As a Christian, hospitality is one of the virtues that you must possess. As a matter of importance, it is one of the marks of a mature Christian. Paul, in his Epistle to Titus, included being hospitable as one of those requirements that ought to be present in our church leaders. For a bishop must be blameless, as the steward of God; not self-willed, not soon angry, not given to wine, no striker, not given to filthy lucre; But a lover of hospitality, a lover of good men, sober, just, holy, temperate;
Holding fast the faithful word as he hath been taught, that he may be able by sound doctrine both to exhort and to convince the gainsayers. (Titus 1:7-9). Peter (quoted above), exhorts all his Christian readers to be hospitable, and like Paul, links hospitality with good stewardship of the gifts God has given you.
How best do you practise hospitality?
Hospitality must be practised without grumbling. It could amount to pride, if you feel compelled when you are asked to serve others. But hospitality rendered with a truly humble spirit, without pretence or pride, is a beautiful manifestation of the work of the Spirit of God in the lives of His people.
Hospitality affords you the opportunity to touch other lives, promote peace within the church and families, witness and encourage those who are labouring for the Kingdom. Also it helps you to uphold those who are suffering, and comfort those in the midst of trials. What a privilege to be used of God for such important things!
There are many challenges to being hospitable, but you must not let them become excuses. The Bible says: …But wisdom is profitable to direct (Ecclesiastes 10:10). Many are so concerned about the setting of their homes that they would rather not allow anyone to tamper with their snazzy home décor. If you examine yourself, you will discover that the biggest challenges might not be within your home, but rather, within your heart. A little creative thinking can help you to find solutions to these particular problems. The focus of hospitality is on your guests, not on your immaculate home setting, china or silverware. Setting too high expectations for such things is often a matter of pride. Your guests care less!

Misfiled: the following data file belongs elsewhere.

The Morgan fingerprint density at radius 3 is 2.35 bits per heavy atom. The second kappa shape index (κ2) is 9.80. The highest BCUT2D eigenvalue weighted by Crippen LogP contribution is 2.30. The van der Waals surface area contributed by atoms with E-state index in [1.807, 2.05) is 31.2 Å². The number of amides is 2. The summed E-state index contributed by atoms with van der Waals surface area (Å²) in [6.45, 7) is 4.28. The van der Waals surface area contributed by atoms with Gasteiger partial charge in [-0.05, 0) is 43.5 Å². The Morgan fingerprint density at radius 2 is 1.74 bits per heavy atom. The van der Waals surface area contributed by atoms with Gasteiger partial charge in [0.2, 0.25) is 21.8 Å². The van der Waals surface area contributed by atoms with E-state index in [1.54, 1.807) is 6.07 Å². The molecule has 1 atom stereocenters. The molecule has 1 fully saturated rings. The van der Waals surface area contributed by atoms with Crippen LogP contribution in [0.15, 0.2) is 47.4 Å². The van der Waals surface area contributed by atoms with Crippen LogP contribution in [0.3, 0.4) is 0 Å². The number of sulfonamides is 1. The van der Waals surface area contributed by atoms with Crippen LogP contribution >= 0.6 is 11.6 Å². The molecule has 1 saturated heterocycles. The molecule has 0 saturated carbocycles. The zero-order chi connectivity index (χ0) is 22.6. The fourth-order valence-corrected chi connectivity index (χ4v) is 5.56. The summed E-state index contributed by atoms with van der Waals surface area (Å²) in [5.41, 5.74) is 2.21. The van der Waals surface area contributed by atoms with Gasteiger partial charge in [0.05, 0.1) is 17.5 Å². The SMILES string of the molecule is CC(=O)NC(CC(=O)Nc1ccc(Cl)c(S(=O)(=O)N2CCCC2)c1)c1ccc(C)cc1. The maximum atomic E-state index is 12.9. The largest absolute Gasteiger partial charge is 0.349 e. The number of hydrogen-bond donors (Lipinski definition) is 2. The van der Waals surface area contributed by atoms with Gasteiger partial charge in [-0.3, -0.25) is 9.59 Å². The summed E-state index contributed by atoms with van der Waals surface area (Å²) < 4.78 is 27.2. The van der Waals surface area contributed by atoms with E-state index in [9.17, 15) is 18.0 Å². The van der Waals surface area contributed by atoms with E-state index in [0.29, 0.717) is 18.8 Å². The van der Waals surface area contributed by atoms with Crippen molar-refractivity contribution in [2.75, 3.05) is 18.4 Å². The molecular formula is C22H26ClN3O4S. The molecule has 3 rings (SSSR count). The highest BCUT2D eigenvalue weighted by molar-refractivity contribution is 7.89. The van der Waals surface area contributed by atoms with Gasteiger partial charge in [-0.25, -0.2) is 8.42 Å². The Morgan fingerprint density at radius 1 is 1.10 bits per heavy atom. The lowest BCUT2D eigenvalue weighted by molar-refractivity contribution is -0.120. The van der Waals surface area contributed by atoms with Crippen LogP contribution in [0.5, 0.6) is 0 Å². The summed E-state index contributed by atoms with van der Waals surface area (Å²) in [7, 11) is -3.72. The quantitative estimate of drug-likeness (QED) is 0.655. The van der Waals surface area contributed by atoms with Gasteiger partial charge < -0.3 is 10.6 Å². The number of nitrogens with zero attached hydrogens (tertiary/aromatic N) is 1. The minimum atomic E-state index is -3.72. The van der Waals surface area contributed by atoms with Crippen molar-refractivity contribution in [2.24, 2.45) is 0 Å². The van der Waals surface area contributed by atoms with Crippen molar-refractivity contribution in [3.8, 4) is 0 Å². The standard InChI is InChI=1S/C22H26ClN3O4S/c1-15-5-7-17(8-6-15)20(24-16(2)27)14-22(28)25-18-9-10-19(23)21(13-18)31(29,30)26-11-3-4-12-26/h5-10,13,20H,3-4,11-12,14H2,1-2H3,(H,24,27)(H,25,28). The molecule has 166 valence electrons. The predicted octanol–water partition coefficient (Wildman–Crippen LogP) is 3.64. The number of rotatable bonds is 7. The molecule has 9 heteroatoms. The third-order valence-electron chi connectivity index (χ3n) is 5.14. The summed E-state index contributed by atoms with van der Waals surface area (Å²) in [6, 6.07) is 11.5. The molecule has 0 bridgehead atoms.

Focusing on your guests is a good way to overcome the problem of how you feel. After all, your guests will still enjoy themselves, whether your ceiling is painted or your carpet matches the wall and their meal is not ruined, if it’s served on paper or China plates. Your guests will remember your conversation and fellowship, long after the plates and furniture are forgotten. It now depends on your priority.
Ways to be Hospitable:
- Invite people over for dinner.
- A person without transportation could be invited to come along on your trip.
- You could cook and send to a neighbour that cannot afford the next meal.
- You could include your neighbours in your picnic plan.
In all of these situations, a person new to the faith or in your neighbourhood may feel free to ask questions. The better people get to know each other, the less likely they are to misinterpret or mistrust one another which adds to the harmony in the community, churches and families.
Hospitality, as stated above, has its root in God. Therefore, you cannot be hospitable, if you are not born of God. Hospitality is born out of love and God is love.